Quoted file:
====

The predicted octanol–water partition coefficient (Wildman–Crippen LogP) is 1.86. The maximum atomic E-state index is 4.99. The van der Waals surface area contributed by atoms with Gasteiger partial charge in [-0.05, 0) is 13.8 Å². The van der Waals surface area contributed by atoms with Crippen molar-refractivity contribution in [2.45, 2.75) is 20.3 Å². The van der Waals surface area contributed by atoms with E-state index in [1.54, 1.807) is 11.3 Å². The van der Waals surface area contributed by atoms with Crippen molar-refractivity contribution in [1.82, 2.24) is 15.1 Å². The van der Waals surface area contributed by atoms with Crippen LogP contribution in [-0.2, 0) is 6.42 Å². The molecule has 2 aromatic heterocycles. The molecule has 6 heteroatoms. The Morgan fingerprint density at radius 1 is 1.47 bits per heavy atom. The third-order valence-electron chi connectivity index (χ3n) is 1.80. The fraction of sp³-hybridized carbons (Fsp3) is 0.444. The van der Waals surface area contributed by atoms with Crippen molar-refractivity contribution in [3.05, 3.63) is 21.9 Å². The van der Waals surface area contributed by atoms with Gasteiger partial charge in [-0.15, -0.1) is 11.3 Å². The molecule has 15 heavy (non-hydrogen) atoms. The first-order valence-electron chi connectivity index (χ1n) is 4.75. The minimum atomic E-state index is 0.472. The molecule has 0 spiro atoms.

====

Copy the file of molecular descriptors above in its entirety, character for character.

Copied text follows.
The predicted octanol–water partition coefficient (Wildman–Crippen LogP) is 1.86. The maximum atomic E-state index is 4.99. The van der Waals surface area contributed by atoms with Gasteiger partial charge in [-0.05, 0) is 13.8 Å². The van der Waals surface area contributed by atoms with Crippen molar-refractivity contribution in [2.45, 2.75) is 20.3 Å². The van der Waals surface area contributed by atoms with E-state index in [1.54, 1.807) is 11.3 Å². The van der Waals surface area contributed by atoms with Crippen molar-refractivity contribution in [1.82, 2.24) is 15.1 Å². The van der Waals surface area contributed by atoms with Crippen LogP contribution in [-0.2, 0) is 6.42 Å². The molecule has 2 aromatic heterocycles. The molecule has 6 heteroatoms. The Morgan fingerprint density at radius 1 is 1.47 bits per heavy atom. The third-order valence-electron chi connectivity index (χ3n) is 1.80. The fraction of sp³-hybridized carbons (Fsp3) is 0.444. The van der Waals surface area contributed by atoms with Crippen molar-refractivity contribution in [3.05, 3.63) is 21.9 Å². The van der Waals surface area contributed by atoms with Gasteiger partial charge in [-0.15, -0.1) is 11.3 Å². The molecule has 15 heavy (non-hydrogen) atoms. The first-order valence-electron chi connectivity index (χ1n) is 4.75. The minimum atomic E-state index is 0.472. The molecule has 0 spiro atoms.